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study during my third year, as will be mentioned farther on. At a later date I found myself his colleague '1,4 Joint secreutr), to the British Associa

tion, but his health had by then declined and his fine intellect begun to fail. I never had a tutor whom I reverenced and loved so entirely as Hopkins.

It was early in my second year that I entered into a close friendship with two Etonians. The one

was Henry Fitzmaurice Hallam (1824-1850), the

younger son of the historian Henry Hallam (17771859) and brother to Arthur Hallam (1811-1833), the subject of Tennyson's In Memoriam. The other friend was F. Campbell, the eldest son of Lord Campbell (1779-1861), then Lord Chief-Justice, and afterwards Lord Chancellor. F. Campbell became in later years, through succession, Lord Stratheden and Campbell. I owe much to each of these fast friends, but in different ways. '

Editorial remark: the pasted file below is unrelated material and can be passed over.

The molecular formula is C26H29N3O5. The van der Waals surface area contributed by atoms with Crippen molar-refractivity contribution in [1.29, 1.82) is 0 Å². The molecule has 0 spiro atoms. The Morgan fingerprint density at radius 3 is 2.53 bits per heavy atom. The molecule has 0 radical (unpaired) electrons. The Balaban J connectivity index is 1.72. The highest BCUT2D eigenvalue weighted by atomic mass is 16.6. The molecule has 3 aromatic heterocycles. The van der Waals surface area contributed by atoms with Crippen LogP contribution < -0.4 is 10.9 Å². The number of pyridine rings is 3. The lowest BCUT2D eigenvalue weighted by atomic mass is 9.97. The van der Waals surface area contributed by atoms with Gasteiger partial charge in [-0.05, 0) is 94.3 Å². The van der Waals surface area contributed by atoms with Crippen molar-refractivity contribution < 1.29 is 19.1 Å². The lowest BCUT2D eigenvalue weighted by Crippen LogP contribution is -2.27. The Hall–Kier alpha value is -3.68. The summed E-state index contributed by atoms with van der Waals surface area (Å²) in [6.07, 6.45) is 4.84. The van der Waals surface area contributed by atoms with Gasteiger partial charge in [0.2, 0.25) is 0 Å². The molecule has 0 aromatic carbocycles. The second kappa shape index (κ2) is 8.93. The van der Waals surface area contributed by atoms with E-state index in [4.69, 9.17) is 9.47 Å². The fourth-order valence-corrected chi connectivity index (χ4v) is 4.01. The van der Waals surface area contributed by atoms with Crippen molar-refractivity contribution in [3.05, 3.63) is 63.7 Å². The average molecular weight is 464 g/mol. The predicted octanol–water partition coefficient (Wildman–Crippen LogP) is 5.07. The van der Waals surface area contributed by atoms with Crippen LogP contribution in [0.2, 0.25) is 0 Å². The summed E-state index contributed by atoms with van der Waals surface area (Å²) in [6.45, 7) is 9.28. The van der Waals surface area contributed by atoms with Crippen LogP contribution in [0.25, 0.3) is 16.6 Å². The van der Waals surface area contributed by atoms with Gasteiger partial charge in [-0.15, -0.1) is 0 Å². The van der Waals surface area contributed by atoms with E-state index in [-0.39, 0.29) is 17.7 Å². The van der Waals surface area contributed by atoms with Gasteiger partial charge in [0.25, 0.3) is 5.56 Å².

Harry Hallam had a singular sweetness and attractiveness of manner, with a love of harmless banter and paradox, and was keenly sympathetic with all his many friends. He won the Second Chancellor's Medal. Through him I became introduced to his father's house, still shadowed by the sudden death of his son Arthur and of a daughter. Mr. Hallam was very kind to me, and the friendship of him and of his family was one of the corner-stones of my life-histo. I met many eminent persons at his house. Harry Hallam, like his brother and sister,

died suddenly and young, to my poignant grief. His

death occurred while I was away in South Africa. I have visited the quiet church at Clevedon where

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